Bristol's landfill rise debated in urgent council talks

Rubbish being collected in Bristol
Image caption May Gurney which is now owned by Keir runs the waste collections in Bristol

Talks are being held by politicians in Bristol to decide what can be done about the increasing amount of rubbish being sent to landfill.

Bristol, which is the current European Green Capital, has seen 18% more household rubbish thrown out in the past year.

The BBC understands waste operators May Gurney will be questioned by city councillors.

Bristol City Council's cabinet meeting begins at 18:00 BST.

May Gurney, which is now owned by Keir, received the £14m-a-year waste contract four years ago and there are another three years to run on the deal.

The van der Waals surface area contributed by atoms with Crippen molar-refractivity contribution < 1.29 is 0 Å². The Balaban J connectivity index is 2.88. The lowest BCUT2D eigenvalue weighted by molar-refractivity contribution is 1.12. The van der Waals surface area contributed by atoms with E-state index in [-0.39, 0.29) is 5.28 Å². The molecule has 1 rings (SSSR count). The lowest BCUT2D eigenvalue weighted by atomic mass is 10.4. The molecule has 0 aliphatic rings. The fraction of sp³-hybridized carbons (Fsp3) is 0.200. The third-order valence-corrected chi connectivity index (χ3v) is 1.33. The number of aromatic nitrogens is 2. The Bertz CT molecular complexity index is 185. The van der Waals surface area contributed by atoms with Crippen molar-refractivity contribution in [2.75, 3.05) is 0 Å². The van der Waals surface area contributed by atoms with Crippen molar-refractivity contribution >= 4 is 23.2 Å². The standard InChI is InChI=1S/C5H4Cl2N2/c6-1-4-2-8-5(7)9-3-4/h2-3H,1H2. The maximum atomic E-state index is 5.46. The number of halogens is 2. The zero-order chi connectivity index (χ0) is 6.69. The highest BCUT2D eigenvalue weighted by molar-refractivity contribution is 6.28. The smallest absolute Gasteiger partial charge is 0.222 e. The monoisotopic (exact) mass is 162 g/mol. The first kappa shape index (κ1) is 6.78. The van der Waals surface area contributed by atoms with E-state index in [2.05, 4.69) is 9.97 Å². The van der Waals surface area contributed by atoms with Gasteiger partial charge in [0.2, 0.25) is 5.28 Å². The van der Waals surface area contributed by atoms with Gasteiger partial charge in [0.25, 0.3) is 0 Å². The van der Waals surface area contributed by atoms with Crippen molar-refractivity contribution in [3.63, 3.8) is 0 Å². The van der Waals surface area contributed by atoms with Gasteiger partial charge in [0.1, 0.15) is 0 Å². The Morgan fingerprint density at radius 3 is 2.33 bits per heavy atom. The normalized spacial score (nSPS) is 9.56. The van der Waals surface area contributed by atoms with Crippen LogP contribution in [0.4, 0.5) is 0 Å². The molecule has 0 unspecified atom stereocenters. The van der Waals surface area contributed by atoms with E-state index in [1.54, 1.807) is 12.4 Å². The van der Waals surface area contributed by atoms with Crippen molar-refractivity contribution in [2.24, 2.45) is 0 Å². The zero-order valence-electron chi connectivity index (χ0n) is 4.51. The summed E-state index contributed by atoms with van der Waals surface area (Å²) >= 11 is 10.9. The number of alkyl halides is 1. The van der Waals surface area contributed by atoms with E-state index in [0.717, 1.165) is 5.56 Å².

With a target of reducing residual household waste from 67% of total waste to under 50% by 2018, the company admitted in 2012 that it had made losses on the contract.

'Ship to Sweden'

As a result of household rubbish rates going up, recycling rates and the amount sent to landfill have also increased.

In 2012-13, some 43,000 tonnes was sent to landfill and in 2014-15 this had risen to 52,000 tonnes.

Last week, the council opted to ship some of its waste to Sweden to shred and burn for energy, as a way of avoiding more rubbish going to landfill.

Both Bristol City Council and May Gurney have declined to comment ahead of the meeting.

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